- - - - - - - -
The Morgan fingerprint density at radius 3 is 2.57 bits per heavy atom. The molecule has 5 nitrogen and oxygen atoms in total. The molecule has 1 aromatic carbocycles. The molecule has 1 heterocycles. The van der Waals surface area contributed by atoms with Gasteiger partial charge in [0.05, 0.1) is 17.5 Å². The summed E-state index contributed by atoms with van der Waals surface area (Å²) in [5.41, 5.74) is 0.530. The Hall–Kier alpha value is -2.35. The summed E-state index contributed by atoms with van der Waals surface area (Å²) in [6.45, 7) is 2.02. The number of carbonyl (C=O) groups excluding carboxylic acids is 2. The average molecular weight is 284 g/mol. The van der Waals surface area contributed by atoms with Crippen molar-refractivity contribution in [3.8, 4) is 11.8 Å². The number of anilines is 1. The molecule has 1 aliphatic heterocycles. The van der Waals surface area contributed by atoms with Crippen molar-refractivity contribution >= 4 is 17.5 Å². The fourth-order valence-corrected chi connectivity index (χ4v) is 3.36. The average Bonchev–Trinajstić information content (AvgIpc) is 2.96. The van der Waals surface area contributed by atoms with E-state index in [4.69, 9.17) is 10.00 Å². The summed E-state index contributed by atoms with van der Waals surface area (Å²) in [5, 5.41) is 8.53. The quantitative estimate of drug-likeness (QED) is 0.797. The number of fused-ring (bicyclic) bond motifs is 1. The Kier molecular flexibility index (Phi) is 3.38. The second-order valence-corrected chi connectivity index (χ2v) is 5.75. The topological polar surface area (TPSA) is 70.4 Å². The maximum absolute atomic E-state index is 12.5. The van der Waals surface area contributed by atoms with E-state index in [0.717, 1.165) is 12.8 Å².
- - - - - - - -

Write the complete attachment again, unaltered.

The Morgan fingerprint density at radius 3 is 2.57 bits per heavy atom. The molecule has 5 nitrogen and oxygen atoms in total. The molecule has 1 aromatic carbocycles. The molecule has 1 heterocycles. The van der Waals surface area contributed by atoms with Gasteiger partial charge in [0.05, 0.1) is 17.5 Å². The summed E-state index contributed by atoms with van der Waals surface area (Å²) in [5.41, 5.74) is 0.530. The Hall–Kier alpha value is -2.35. The summed E-state index contributed by atoms with van der Waals surface area (Å²) in [6.45, 7) is 2.02. The number of carbonyl (C=O) groups excluding carboxylic acids is 2. The average molecular weight is 284 g/mol. The van der Waals surface area contributed by atoms with Crippen molar-refractivity contribution in [3.8, 4) is 11.8 Å². The number of anilines is 1. The molecule has 1 aliphatic heterocycles. The van der Waals surface area contributed by atoms with Crippen molar-refractivity contribution >= 4 is 17.5 Å². The fourth-order valence-corrected chi connectivity index (χ4v) is 3.36. The average Bonchev–Trinajstić information content (AvgIpc) is 2.96. The van der Waals surface area contributed by atoms with E-state index in [4.69, 9.17) is 10.00 Å². The summed E-state index contributed by atoms with van der Waals surface area (Å²) in [5, 5.41) is 8.53. The quantitative estimate of drug-likeness (QED) is 0.797. The number of fused-ring (bicyclic) bond motifs is 1. The Kier molecular flexibility index (Phi) is 3.38. The second-order valence-corrected chi connectivity index (χ2v) is 5.75. The topological polar surface area (TPSA) is 70.4 Å². The maximum absolute atomic E-state index is 12.5. The van der Waals surface area contributed by atoms with E-state index in [0.717, 1.165) is 12.8 Å².